“Do one thing every day that scares you.”

Back on a road we had already taken, we relived the original views that took our breathe away in our first major drive here, as Devine as ever, only in reverse.

Next stop Taupo, where plans that had been hatched at home some 5 months ago were going to come to fruition.

Arriving in the pissing rain, the town was anything but as glum as the weather. A golf challenge perched on the side of lake taupo welcomed you, with a macdonalds nearby complete with airplane as part of the restaurant and an array of shops and bars completing the town.

Huka falls was a short drive from our camp site. The tumbling and crashing power of the vociferous water tumbled beneath us as we hovered on the bridge above. The turquoise river stretched away into the distance, another beauty of nature, so simply humbling.

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We then headed to Craters of The Moon. Hot springs under the ground cause steam to bellow from holes in the earths surface creating steam stacks from bubbling mud pools. My jaw bungeed to the floor when the cantankerous old gate keepers informed us that we would have to pay for access to this natural wonder. Begrudgingly lining their pockets with our $16, we set off coat less as an ominous cloud slid overhead. As the rain started down we had to speed around the attraction, albeit not regrettably as the repetitious nature became a tad tedious.

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The following day, the gods blessed us with a short blue parting in the grey sky, and we headed off to reduce that ol’ bucket list by one.

Arriving at Skydive Taupo, nerves were still on edge as we signed up, carefull to not commit ourselves should we decide to bottle it. Watching the set up video, my excitement flourished but the apprehensive look on Holly’s face only grew.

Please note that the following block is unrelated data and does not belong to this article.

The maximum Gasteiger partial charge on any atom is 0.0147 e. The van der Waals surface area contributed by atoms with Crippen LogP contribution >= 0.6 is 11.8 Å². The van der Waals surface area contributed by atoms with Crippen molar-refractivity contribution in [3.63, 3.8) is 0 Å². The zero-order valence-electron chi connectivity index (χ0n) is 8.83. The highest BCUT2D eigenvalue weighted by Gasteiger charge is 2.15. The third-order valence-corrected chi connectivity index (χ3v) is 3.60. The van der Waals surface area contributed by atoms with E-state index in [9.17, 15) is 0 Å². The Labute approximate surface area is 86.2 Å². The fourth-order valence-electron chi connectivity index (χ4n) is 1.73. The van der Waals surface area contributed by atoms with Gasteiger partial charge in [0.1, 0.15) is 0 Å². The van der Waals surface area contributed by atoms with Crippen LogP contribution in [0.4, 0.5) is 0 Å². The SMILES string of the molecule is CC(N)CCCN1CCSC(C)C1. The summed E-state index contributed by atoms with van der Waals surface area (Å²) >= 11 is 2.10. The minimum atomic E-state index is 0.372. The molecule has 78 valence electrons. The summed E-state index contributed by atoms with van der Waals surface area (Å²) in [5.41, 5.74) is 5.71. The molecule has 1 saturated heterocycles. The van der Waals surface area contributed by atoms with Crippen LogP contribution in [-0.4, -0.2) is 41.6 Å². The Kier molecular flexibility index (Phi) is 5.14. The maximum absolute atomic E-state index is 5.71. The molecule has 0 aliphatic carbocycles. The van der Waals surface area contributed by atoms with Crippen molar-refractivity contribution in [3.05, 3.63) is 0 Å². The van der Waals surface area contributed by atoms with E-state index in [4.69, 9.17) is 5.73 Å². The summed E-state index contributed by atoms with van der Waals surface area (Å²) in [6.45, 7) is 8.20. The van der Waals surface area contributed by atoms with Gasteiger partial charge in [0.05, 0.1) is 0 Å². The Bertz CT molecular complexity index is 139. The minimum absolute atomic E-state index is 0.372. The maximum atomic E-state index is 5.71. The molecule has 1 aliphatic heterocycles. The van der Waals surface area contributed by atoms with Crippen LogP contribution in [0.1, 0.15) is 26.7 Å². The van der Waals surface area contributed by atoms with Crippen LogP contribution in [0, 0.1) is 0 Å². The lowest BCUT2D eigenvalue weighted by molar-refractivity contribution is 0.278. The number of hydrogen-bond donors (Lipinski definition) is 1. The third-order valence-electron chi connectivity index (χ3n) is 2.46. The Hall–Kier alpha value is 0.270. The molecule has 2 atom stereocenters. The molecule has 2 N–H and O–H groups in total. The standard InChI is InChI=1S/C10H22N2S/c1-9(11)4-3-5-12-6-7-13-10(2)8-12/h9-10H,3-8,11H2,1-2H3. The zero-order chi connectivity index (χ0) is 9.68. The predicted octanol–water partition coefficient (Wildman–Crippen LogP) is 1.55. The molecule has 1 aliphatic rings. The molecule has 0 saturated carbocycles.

Before we knew it, there was no turning back and we were standing in the back of the aircraft hanger, donning our nifty blue suits for the jump.

The nerves fired through me, less like innocent butterflies and more like hideous jolts of lightening.

The tandem dive instructor had a brief chat about what would happen and how the whole thing would transpire before commencing record the whole experience for DVD. Strangely, thinking about my first theatrical performance helped to take my mind off the impending stunt, in my attempt not to cock up for tv.

Aboard the flight, peering back at a terrified holly, her nerves seemingly transferred to me.

I was psyching myself up, screaming “You’re fucking doing it, you’re fucking doing it!” over and over in my head, repeating the simple phrase over to distract myself from the ascension. I didn’t think about fear in terms of consequence, like my parachute failing and me plummeting to the earth, but just felt a fear in my veins, my body aware of the situation it was soon to be thrown into.

I shuffled forward strapped to my skydive instructor. I was to go first.

He pulled a cord and the side door of the aircraft slid upwards and opened, the cold air gushed in the from whipping atmosphere outside.

“Ok, move” was his instruction to go to the door. I slid over, my feet dangling out the side of the plane, only air between me and the ground. There was not time to even think about being scared at the point, my head was bolted back, my vice like hands gripping the parachute straps as he slipped us out.

As my vision rolled from the blue heavens of space above me to catch the horizon then the connecting ground. I couldn’t hold back a, let’s say, manly scream as the rollercoaster feeling started, quickly transforming to the total fear of “WHAT THE FUCK AM I DOING”, before as quickly turning to a rush of excitement, adrenalin rallying through my veins, and a relief only matched by the wonder around me.